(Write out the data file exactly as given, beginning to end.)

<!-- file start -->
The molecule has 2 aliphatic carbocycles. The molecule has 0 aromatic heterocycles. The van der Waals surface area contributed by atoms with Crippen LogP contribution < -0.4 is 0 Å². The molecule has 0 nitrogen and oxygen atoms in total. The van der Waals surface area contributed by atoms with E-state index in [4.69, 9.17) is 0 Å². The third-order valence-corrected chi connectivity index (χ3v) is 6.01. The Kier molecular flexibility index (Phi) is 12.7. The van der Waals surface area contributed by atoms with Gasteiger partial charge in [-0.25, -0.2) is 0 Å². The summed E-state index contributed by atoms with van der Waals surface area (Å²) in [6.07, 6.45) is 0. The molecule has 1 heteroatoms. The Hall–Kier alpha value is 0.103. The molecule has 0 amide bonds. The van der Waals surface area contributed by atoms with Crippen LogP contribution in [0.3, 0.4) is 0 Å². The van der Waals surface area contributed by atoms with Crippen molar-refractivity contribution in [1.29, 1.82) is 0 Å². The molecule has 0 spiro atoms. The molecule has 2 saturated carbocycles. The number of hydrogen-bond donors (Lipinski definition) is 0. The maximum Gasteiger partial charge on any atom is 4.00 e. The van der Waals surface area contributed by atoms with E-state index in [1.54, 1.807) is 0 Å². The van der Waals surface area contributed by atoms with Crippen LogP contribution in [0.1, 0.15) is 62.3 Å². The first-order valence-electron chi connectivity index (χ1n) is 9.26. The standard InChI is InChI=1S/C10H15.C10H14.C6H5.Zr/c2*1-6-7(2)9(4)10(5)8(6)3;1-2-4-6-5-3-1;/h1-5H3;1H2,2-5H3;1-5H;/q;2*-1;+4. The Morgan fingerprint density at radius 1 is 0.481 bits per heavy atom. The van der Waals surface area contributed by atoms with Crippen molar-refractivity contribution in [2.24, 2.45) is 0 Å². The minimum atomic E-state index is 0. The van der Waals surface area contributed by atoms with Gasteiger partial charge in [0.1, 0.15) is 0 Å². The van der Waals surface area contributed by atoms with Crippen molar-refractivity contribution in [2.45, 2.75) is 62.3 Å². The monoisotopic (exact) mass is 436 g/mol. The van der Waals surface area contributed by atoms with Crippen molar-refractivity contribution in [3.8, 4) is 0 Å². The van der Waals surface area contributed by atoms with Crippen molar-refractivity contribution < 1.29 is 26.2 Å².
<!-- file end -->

The molecule has 2 aliphatic carbocycles. The molecule has 0 aromatic heterocycles. The van der Waals surface area contributed by atoms with Crippen LogP contribution < -0.4 is 0 Å². The molecule has 0 nitrogen and oxygen atoms in total. The van der Waals surface area contributed by atoms with E-state index in [4.69, 9.17) is 0 Å². The third-order valence-corrected chi connectivity index (χ3v) is 6.01. The Kier molecular flexibility index (Phi) is 12.7. The van der Waals surface area contributed by atoms with Gasteiger partial charge in [-0.25, -0.2) is 0 Å². The summed E-state index contributed by atoms with van der Waals surface area (Å²) in [6.07, 6.45) is 0. The molecule has 1 heteroatoms. The Hall–Kier alpha value is 0.103. The molecule has 0 amide bonds. The van der Waals surface area contributed by atoms with Crippen LogP contribution in [0.3, 0.4) is 0 Å². The van der Waals surface area contributed by atoms with Crippen molar-refractivity contribution in [1.29, 1.82) is 0 Å². The molecule has 0 spiro atoms. The molecule has 2 saturated carbocycles. The number of hydrogen-bond donors (Lipinski definition) is 0. The maximum Gasteiger partial charge on any atom is 4.00 e. The van der Waals surface area contributed by atoms with E-state index in [1.54, 1.807) is 0 Å². The van der Waals surface area contributed by atoms with Crippen LogP contribution in [0.1, 0.15) is 62.3 Å². The first-order valence-electron chi connectivity index (χ1n) is 9.26. The standard InChI is InChI=1S/C10H15.C10H14.C6H5.Zr/c2*1-6-7(2)9(4)10(5)8(6)3;1-2-4-6-5-3-1;/h1-5H3;1H2,2-5H3;1-5H;/q;2*-1;+4. The Morgan fingerprint density at radius 1 is 0.481 bits per heavy atom. The van der Waals surface area contributed by atoms with Crippen molar-refractivity contribution in [2.24, 2.45) is 0 Å². The minimum atomic E-state index is 0. The van der Waals surface area contributed by atoms with Gasteiger partial charge in [0.1, 0.15) is 0 Å². The van der Waals surface area contributed by atoms with Crippen molar-refractivity contribution in [2.45, 2.75) is 62.3 Å². The monoisotopic (exact) mass is 436 g/mol. The van der Waals surface area contributed by atoms with Crippen molar-refractivity contribution in [3.8, 4) is 0 Å². The van der Waals surface area contributed by atoms with Crippen molar-refractivity contribution < 1.29 is 26.2 Å².